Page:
As the days and nights wore on I started becoming more sensitive. I noticed the self-soothing that was evident in the inflection of the newsreaders as they were talking. If you listened, you could hear the little tells in their voices that let you know where their attention really was – whether they were needing to connect or disconnect from you […] You could hear, in very subtle and understated ways, the pure despair of the British establishment. The more despair I could hear in the voices and bodies of others, the more panicked I felt that nobody was out there who knew what to do; and the more responsibility I felt to try to do my bit. (Evans & Read 2020: 93)

Awakening and mental breakdown are alike in that they confront us with uncontainable experiences of a truth that we must go out of our minds to apprehend more fully. Everyone, all of the time, really is a grown-up baby. Everyone really is a deity, utterly forgetful of their real name and wearing a human identity in the modern world. Spiritual insights are truths that are too big to be lived in our limited human form.

Amy’s “madness” offered me some perspective on the US Election this week: the tantrum thrown by the liberal left when it looked as if Trump might win, as if this would be somehow inexplicable or not allowed; and the inability of the dissenting right to tolerate due process as it became clear that Trump had lost. Madness erupts out of culture as well as out of individuals because culture, too, is sorely limited in comparison to what reality can throw at it.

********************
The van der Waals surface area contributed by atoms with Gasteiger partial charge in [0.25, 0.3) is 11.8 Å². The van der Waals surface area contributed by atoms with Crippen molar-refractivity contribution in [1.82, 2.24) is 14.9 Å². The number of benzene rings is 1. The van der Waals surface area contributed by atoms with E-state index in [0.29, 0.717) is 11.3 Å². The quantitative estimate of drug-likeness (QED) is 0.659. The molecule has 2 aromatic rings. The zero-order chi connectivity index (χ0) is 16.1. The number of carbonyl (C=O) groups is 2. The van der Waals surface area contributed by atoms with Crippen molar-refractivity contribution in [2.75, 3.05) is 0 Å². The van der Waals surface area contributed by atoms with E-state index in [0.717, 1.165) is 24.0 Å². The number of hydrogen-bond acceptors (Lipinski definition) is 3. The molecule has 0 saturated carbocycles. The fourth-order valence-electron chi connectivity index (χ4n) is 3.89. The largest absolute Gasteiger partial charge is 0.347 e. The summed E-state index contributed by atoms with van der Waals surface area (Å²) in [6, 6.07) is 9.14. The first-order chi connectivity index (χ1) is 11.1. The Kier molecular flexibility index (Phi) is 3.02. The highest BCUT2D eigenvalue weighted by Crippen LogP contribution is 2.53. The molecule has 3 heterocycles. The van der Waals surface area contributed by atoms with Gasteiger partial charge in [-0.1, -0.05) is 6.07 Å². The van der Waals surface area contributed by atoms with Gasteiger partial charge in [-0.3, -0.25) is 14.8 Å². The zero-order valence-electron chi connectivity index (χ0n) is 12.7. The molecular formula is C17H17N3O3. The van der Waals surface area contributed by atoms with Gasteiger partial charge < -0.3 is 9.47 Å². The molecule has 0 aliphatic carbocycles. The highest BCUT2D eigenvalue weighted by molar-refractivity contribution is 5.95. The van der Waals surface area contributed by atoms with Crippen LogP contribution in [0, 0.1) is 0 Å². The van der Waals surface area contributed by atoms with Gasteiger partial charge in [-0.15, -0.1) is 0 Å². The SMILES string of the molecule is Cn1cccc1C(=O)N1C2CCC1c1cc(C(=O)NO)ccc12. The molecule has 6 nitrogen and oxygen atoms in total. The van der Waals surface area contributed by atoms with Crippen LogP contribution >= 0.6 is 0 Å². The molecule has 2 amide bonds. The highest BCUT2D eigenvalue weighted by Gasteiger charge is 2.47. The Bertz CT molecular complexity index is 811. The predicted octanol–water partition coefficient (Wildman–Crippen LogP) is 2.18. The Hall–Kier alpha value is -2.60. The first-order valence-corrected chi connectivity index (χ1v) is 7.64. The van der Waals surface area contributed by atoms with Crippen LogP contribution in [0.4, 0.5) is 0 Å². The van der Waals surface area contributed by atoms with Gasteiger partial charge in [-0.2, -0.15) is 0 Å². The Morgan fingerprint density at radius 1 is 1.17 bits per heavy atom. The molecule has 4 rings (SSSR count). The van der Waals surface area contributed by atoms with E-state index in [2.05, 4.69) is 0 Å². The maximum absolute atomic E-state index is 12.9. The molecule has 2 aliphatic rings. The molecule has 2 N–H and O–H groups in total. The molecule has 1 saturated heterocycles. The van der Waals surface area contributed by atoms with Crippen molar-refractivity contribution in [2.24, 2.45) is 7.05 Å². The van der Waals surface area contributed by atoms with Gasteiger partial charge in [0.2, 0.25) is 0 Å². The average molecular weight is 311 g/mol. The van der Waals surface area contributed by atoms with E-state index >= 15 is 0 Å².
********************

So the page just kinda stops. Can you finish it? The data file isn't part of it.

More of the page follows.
Brexit was a bolt from the blue, a trauma that the liberal-left mindset could not contain. If Brexit could happen then it seemed no one was in control; everyone was a baby, and Amy was left struggling with the necessity to become a super-human mother who could respond to the needs of everyone. Amy described this sensitivity as “the motherhood ear”. To integrate the immensity of Brexit and the other pressures she was facing, she went out of her mind and into the realm of spiritual insight. Gradually she reached a turning point:

I had found the strength of my motherhood ear to be utterly overwhelming. It felt almost like I was controlling other people, or predicting what they were going to do. But gradually I came to see this ability not as any new power of mine […] It wasn’t so much that I was controlling or predicting what people would do; it was that noticing the interplay between me, other people, and the things around us was exploding the illusion that we are each separate people at all. (Evans & Read 2020: 98-99)